In Matter of Estate of WalkerAnnotate this Case
75 Wis. 2d 93 (1977)
248 N.W.2d 410
IN MATTER OF ESTATE OF WALKER, Deceased: STATE, Appellant, v. WALKER, Respondent. IN MATTER OF ESTATE OF HILLS, Deceased: FIRST WISCONSIN TRUST COMPANY OF MILWAUKEE, Appellant, v. STATE, Respondent. IN MATTER OF ESTATE OF MORSELL, Deceased: STATE, Appellant, v. MORSELL and another, Respondents.
Nos. 75-270, 75-495, 75-651.
Supreme Court of Wisconsin.
Argued December 1, 1976.
Decided January 6, 1977.
*98 ROBERT W. HANSEN, J.
The sole issue in these three cases involves the taxation of that share of a decedent's estate which is distributed to a surviving spouse. The dispute concerns construction and application of the statutes providing for a $50,000 exemption and for the rate of inheritance taxation. With all facts stipulated in *99 all three cases, the issue of construction presented is purely one of law. Put in question form, that issue is: Should the lower bracket tax provisions of the statutes involved apply to the exempt share of the estate, or should the exempt portion of the estate be subtracted from the total distributed share with the remaining balance to be taxed, starting at the lowest tax rate? (The following discussion applies to all three cases, as the amendments in 1973 do not in our opinion significantly *100 alter the reasoning involved. Also, for purposes of clarification, the Morsell Case, controlled by the 1973 statutes, will be separately discussed, infra.)
POSITION OF TAXPAYERS.
The taxpayers in each of the three cases submit the language of sec. 72.17, Stats. (1971 and 1973 being identical) which provides that exemptions from the tax are "to be applied against the first $25,000 and then, where an additional amount is permitted, against the next $25,000," must be read to refer to the entire net interest passing to the surviving spouse or other distributee. The taxpayers see this statute as having no bearing upon the tax to be imposed upon any excess, seeing that matter as dealt with only in sec. 72.18, Stats.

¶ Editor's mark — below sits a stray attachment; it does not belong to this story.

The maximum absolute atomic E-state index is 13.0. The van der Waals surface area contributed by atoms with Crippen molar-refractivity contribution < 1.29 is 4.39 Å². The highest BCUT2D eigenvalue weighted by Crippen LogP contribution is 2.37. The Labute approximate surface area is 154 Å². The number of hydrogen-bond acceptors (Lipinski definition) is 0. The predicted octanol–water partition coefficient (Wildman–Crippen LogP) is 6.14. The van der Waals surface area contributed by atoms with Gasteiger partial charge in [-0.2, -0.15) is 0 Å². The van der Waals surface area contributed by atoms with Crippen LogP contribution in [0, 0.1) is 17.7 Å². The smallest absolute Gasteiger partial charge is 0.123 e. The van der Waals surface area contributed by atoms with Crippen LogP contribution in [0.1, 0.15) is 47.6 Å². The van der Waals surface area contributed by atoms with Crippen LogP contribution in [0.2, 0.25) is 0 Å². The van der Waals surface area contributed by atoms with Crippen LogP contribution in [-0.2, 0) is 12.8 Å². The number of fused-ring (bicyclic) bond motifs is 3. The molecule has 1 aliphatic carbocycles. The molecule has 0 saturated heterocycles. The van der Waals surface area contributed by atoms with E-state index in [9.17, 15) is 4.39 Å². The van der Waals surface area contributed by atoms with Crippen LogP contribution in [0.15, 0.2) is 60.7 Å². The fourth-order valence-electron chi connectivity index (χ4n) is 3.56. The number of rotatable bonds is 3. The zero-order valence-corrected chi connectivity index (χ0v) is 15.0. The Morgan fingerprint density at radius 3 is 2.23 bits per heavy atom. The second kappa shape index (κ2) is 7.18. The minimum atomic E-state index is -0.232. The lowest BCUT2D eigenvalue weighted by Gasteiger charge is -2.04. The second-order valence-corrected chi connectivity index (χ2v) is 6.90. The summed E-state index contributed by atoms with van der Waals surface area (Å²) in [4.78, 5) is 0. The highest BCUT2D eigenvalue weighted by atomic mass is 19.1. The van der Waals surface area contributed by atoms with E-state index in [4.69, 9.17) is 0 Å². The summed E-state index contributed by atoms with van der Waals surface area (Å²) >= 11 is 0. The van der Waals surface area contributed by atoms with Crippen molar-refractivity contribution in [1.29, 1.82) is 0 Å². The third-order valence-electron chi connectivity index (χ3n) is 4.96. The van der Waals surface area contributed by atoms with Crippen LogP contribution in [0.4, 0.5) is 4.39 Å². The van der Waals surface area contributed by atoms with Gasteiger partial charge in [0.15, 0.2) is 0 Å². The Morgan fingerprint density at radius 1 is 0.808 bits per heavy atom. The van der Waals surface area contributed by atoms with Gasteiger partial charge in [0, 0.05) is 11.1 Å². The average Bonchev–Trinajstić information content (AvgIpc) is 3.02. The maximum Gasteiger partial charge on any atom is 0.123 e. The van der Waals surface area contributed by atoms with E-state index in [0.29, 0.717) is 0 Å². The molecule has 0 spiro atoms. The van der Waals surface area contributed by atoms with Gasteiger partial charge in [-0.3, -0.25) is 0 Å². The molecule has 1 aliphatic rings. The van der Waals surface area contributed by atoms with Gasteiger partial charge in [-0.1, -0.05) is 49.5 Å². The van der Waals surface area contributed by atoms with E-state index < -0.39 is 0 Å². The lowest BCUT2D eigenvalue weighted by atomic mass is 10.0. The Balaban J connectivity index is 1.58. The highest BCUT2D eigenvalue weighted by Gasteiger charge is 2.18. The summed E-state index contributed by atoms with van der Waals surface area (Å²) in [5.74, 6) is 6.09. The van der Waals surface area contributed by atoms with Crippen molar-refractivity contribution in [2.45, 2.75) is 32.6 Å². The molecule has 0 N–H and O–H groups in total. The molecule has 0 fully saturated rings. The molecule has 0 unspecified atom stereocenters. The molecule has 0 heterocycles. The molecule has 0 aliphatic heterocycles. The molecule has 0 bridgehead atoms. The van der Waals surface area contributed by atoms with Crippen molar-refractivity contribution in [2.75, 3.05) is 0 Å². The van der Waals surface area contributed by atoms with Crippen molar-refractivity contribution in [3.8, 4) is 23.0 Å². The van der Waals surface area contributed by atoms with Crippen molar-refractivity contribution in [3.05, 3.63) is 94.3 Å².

The provision in sec. 72.18 (1), Stats. 1971, that "Class A distributees are taxed upon the balance, if any, of the first $25,000 over the exemption at 2.5%; upon nonexempt property which exceeds $25,000 and does not exceed $50,000, at 5% . . ." is seen as providing for a tax only when the clear market value of a distributable estate exceeds the exemption provided for in sec. 72.17, Stats.
The taxpayers also point out that nowhere in sec. 72.17 or 72.18, Stats., is it provided that the exemption is to be applied to any bracket or any nonexempt property remaining in any bracket. Under this view of the two sections it is contended that the distributees are taxed upon the balance, if any, of the first $25,000 over the exemption of $50,000 at the rate of 2.5%, and upon nonexempt property which exceeds $25,000 and does not exceed $50,000 at 5%, etc. The taxpayers argue this interpretation derives from the clear and unambiguous language of the statutes, and thus there can be no search *101 for legislative intent except the intent evident from the words of the statutes themselves.
POSITION OF DEPARTMENT.
The state department of revenue submits the two statutory sections involved, secs. 72.17 and 72.18, must be read in pari materia. Reading these two sections together, the department suggests, creates an ambiguity resolvable only by the court construction of both. As to sec. 72.17, the department claims that in the Walker Case, for example, where there is a distributive share of $105,000, and a widow's exemption of $37,500, the exemption from the tax must be applied "against the first $25,000" and, because an additional exemption of $12,500 is still permitted, another $12,500 must be applied "against the next $25,000." This, it is submitted, requires the rate to be applied in the first instance on the $12,500 remaining in the second bracket to be the 5% rate.
As to sec. 72.18, Stats., the department contends that if the first $25,000 exceeds the exemption, the balance is taxed at the 2.5% rate. This, it is submitted, would only apply to all Class A distributees, except for a surviving spouse, as the usual exemption for all but a surviving spouse is limited to $4,000, leaving $21,000 to be taxed at 2.5% in the first bracket. It is contended that the second clause then requires that any nonexempt property over $25,000, but not over $50,000, is to be taxed at 5% in the second bracket. Under this interpretation, the third clause goes on to require that property exceeding $50,000, but not over $100,000, is to be taxed at 7.5%. Because the maximum allowable deduction is $50,000, under this interpretation there is no need to refer to *102 property in such third bracket as being nonexempt, for all property exceeding $50,000 is taxable.